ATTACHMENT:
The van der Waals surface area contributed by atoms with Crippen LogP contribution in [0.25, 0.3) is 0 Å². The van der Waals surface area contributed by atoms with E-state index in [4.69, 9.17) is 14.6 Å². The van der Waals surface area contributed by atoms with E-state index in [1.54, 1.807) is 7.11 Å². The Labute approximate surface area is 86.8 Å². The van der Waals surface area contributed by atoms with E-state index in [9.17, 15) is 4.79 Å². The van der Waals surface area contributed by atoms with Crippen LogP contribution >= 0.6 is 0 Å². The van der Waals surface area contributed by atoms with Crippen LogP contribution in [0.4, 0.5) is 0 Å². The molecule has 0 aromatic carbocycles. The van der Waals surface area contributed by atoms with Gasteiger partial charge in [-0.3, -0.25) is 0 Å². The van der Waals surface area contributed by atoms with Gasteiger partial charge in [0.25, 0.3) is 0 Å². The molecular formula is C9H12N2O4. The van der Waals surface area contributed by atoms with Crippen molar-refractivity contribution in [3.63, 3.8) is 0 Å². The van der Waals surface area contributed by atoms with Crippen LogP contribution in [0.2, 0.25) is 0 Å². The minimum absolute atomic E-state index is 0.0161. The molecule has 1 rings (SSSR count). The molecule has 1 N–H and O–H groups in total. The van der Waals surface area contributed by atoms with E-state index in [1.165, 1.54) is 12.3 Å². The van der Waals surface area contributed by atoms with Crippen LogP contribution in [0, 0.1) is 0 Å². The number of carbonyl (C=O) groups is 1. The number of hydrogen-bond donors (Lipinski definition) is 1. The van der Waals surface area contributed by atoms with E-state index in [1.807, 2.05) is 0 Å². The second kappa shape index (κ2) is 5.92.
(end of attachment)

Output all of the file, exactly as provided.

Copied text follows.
The van der Waals surface area contributed by atoms with Crippen LogP contribution in [0.25, 0.3) is 0 Å². The van der Waals surface area contributed by atoms with E-state index in [4.69, 9.17) is 14.6 Å². The van der Waals surface area contributed by atoms with E-state index in [1.54, 1.807) is 7.11 Å². The Labute approximate surface area is 86.8 Å². The van der Waals surface area contributed by atoms with E-state index in [9.17, 15) is 4.79 Å². The van der Waals surface area contributed by atoms with Crippen LogP contribution >= 0.6 is 0 Å². The van der Waals surface area contributed by atoms with Crippen LogP contribution in [0.4, 0.5) is 0 Å². The molecule has 0 aromatic carbocycles. The van der Waals surface area contributed by atoms with Gasteiger partial charge in [-0.3, -0.25) is 0 Å². The van der Waals surface area contributed by atoms with Gasteiger partial charge in [0.25, 0.3) is 0 Å². The molecular formula is C9H12N2O4. The van der Waals surface area contributed by atoms with Crippen molar-refractivity contribution in [3.63, 3.8) is 0 Å². The van der Waals surface area contributed by atoms with Crippen LogP contribution in [0.2, 0.25) is 0 Å². The minimum absolute atomic E-state index is 0.0161. The molecule has 1 rings (SSSR count). The molecule has 1 N–H and O–H groups in total. The van der Waals surface area contributed by atoms with E-state index in [1.165, 1.54) is 12.3 Å². The van der Waals surface area contributed by atoms with Crippen LogP contribution in [0, 0.1) is 0 Å². The number of carbonyl (C=O) groups is 1. The number of hydrogen-bond donors (Lipinski definition) is 1. The van der Waals surface area contributed by atoms with E-state index in [1.807, 2.05) is 0 Å². The second kappa shape index (κ2) is 5.92.